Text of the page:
as Queen Elizabeth I
as Little Nell
as John Dee
as Borgia Ginz
as Lady in Waiting
as First Customs Lady
as Happy Days
as Cabaret performer
Critic Reviews for Jubilee
It would be easy to dismiss Jubilee as being an opportunistic mess but, with auteurs like Jarman, the default presumption is that everything onscreen is intentional and everything has some kind of meaning.
One of the more bleak but imaginative nihilist films to come out of England in the 1970s.
Flawed but fascinating, deliriously self-indulgent and perverse, it's the cinematic equivalent of having a mouthful of bile gobbed in your eye.
Audience Reviews for Jubilee
This must be my week of crap movies, I'm going to be honest right from the start: I've only seen two films from the late Derek Jarman, this and The Last of England (1987). And I must say that neither of them made much of an impression on me. Jubilee tells the disjointed story of Queen Elizabeth I, who bored by her own existence has her court astrologer and an angel invent a time travel devise that will allow her to travel forward to twentieth century Britain. Once again Jarman revels in pointing out the failings in modern British culture, from the violent punk scene that the main characters are part of, to the harsh severity of the music industry and corporate big business. This has no precedence over the plot, because Jubilee has no plot, just a rambling incoherent mish-mash of filth and vulgarity, which Jarman seems to think will help drive his message of a Britain on the brink of self-destruction home. Jubilee is a film that so obviously wanted to be hip it hurts, looking back it seems Jarman took everything that was just about to explode into the public conscious and structured a highly self-indulgent story around it. So we are shown one of the most miss-representative looks at punk one could ever imagine, and a cast that reads like the who's-who of seventies underground celebrities (Richard O Brien rubs shoulders with the likes of a chubby Toyah Wilcox and a pre-fame Adam Ant). Jarman was clearly pandering to his overly inflated ego, after his gay swords and sandals "epic" Sebastiane (1976) was hailed a modern classic. Jubilee is yet another product of art-house cinema gone wrong and film-making in it's most brash and unsubtle form. 1 Star 9-29-13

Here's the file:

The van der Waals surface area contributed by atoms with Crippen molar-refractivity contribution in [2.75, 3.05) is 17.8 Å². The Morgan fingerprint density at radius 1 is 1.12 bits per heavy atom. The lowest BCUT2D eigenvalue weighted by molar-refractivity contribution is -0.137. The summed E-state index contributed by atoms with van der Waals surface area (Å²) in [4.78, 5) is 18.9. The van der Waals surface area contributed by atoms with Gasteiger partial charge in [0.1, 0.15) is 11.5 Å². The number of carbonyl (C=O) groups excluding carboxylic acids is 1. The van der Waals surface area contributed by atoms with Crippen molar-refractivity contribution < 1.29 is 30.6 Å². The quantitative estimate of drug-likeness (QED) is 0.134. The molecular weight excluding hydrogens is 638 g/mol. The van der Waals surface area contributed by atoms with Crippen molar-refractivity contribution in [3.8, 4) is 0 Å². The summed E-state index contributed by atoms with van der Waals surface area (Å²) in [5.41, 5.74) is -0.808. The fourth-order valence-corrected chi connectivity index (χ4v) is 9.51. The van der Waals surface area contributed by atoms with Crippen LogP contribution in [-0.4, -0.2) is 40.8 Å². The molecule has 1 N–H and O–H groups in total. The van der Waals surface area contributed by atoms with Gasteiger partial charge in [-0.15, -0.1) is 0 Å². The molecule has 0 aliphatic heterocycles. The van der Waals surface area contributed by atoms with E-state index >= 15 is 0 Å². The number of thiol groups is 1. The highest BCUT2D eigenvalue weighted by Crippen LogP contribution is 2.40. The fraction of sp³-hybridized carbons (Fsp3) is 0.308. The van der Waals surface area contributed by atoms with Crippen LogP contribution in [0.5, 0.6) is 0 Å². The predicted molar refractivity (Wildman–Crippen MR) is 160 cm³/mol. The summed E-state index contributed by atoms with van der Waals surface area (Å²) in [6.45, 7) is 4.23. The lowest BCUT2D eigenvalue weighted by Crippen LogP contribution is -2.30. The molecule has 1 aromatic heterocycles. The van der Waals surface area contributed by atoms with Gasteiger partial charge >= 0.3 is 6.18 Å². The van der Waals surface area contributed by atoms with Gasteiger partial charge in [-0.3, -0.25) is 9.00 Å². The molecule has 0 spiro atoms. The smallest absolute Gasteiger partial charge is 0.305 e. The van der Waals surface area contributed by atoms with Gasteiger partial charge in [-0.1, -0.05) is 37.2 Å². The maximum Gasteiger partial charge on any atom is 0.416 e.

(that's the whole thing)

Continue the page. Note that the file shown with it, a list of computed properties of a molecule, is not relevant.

weird weird weird British stage show and street trash exhibition. I'm a Toyah fan so had to see this movie.
Great set-up, not so great outcome. Definitely worth watching once if you're even slightly interested in weird films or punk rock, but perhaps not a second time (though I suppose you'd really need a second watch to fully understand this film).
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